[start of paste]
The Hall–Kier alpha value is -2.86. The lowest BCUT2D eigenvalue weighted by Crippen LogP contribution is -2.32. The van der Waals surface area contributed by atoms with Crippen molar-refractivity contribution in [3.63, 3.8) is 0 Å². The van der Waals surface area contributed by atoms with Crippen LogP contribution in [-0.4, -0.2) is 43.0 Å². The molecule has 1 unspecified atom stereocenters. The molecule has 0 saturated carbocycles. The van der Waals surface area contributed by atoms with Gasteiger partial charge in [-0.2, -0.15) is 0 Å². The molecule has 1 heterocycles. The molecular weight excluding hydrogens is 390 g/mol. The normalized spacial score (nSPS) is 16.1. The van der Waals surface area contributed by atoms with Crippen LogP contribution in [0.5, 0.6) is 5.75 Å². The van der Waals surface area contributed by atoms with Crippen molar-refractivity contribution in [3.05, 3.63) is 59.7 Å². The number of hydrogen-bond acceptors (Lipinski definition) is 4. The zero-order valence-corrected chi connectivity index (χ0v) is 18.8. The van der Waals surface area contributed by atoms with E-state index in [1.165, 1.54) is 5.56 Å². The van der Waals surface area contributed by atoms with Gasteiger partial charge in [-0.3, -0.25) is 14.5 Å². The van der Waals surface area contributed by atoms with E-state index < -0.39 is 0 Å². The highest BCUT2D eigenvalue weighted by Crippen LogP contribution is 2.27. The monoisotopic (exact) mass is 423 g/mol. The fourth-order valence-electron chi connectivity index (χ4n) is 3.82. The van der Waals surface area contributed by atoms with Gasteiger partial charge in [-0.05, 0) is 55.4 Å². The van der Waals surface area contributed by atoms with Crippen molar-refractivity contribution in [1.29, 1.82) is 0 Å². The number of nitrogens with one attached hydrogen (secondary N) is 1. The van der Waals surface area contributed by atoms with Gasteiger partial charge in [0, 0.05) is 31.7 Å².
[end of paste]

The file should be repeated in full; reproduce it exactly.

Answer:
The Hall–Kier alpha value is -2.86. The lowest BCUT2D eigenvalue weighted by Crippen LogP contribution is -2.32. The van der Waals surface area contributed by atoms with Crippen molar-refractivity contribution in [3.63, 3.8) is 0 Å². The van der Waals surface area contributed by atoms with Crippen LogP contribution in [-0.4, -0.2) is 43.0 Å². The molecule has 1 unspecified atom stereocenters. The molecule has 0 saturated carbocycles. The van der Waals surface area contributed by atoms with Gasteiger partial charge in [-0.2, -0.15) is 0 Å². The molecule has 1 heterocycles. The molecular weight excluding hydrogens is 390 g/mol. The normalized spacial score (nSPS) is 16.1. The van der Waals surface area contributed by atoms with Crippen LogP contribution in [0.5, 0.6) is 5.75 Å². The van der Waals surface area contributed by atoms with Crippen molar-refractivity contribution in [3.05, 3.63) is 59.7 Å². The number of hydrogen-bond acceptors (Lipinski definition) is 4. The zero-order valence-corrected chi connectivity index (χ0v) is 18.8. The van der Waals surface area contributed by atoms with E-state index in [1.165, 1.54) is 5.56 Å². The van der Waals surface area contributed by atoms with Gasteiger partial charge in [-0.3, -0.25) is 14.5 Å². The van der Waals surface area contributed by atoms with E-state index < -0.39 is 0 Å². The highest BCUT2D eigenvalue weighted by Crippen LogP contribution is 2.27. The monoisotopic (exact) mass is 423 g/mol. The fourth-order valence-electron chi connectivity index (χ4n) is 3.82. The van der Waals surface area contributed by atoms with Gasteiger partial charge in [-0.05, 0) is 55.4 Å². The van der Waals surface area contributed by atoms with Crippen molar-refractivity contribution in [1.29, 1.82) is 0 Å². The number of nitrogens with one attached hydrogen (secondary N) is 1. The van der Waals surface area contributed by atoms with Gasteiger partial charge in [0, 0.05) is 31.7 Å².